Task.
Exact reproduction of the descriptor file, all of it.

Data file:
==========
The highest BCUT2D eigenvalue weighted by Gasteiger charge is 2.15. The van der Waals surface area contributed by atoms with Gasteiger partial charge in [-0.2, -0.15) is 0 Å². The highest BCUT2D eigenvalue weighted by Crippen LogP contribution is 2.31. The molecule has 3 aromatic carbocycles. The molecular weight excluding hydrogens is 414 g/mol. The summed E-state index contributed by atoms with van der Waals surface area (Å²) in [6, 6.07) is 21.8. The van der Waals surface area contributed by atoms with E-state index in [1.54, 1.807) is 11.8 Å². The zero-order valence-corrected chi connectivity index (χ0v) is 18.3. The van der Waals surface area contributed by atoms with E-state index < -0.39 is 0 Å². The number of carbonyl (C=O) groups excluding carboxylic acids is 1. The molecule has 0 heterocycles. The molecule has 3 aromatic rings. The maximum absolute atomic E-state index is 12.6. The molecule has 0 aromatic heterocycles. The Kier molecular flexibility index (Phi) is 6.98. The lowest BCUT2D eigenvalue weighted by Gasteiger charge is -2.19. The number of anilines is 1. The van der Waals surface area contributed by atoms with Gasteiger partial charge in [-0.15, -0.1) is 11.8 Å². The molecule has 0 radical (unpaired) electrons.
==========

The highest BCUT2D eigenvalue weighted by Gasteiger charge is 2.15. The van der Waals surface area contributed by atoms with Gasteiger partial charge in [-0.2, -0.15) is 0 Å². The highest BCUT2D eigenvalue weighted by Crippen LogP contribution is 2.31. The molecule has 3 aromatic carbocycles. The molecular weight excluding hydrogens is 414 g/mol. The summed E-state index contributed by atoms with van der Waals surface area (Å²) in [6, 6.07) is 21.8. The van der Waals surface area contributed by atoms with E-state index in [1.54, 1.807) is 11.8 Å². The zero-order valence-corrected chi connectivity index (χ0v) is 18.3. The van der Waals surface area contributed by atoms with E-state index < -0.39 is 0 Å². The number of carbonyl (C=O) groups excluding carboxylic acids is 1. The molecule has 0 heterocycles. The molecule has 3 aromatic rings. The maximum absolute atomic E-state index is 12.6. The molecule has 0 aromatic heterocycles. The Kier molecular flexibility index (Phi) is 6.98. The lowest BCUT2D eigenvalue weighted by Gasteiger charge is -2.19. The number of anilines is 1. The van der Waals surface area contributed by atoms with Gasteiger partial charge in [-0.15, -0.1) is 11.8 Å². The molecule has 0 radical (unpaired) electrons.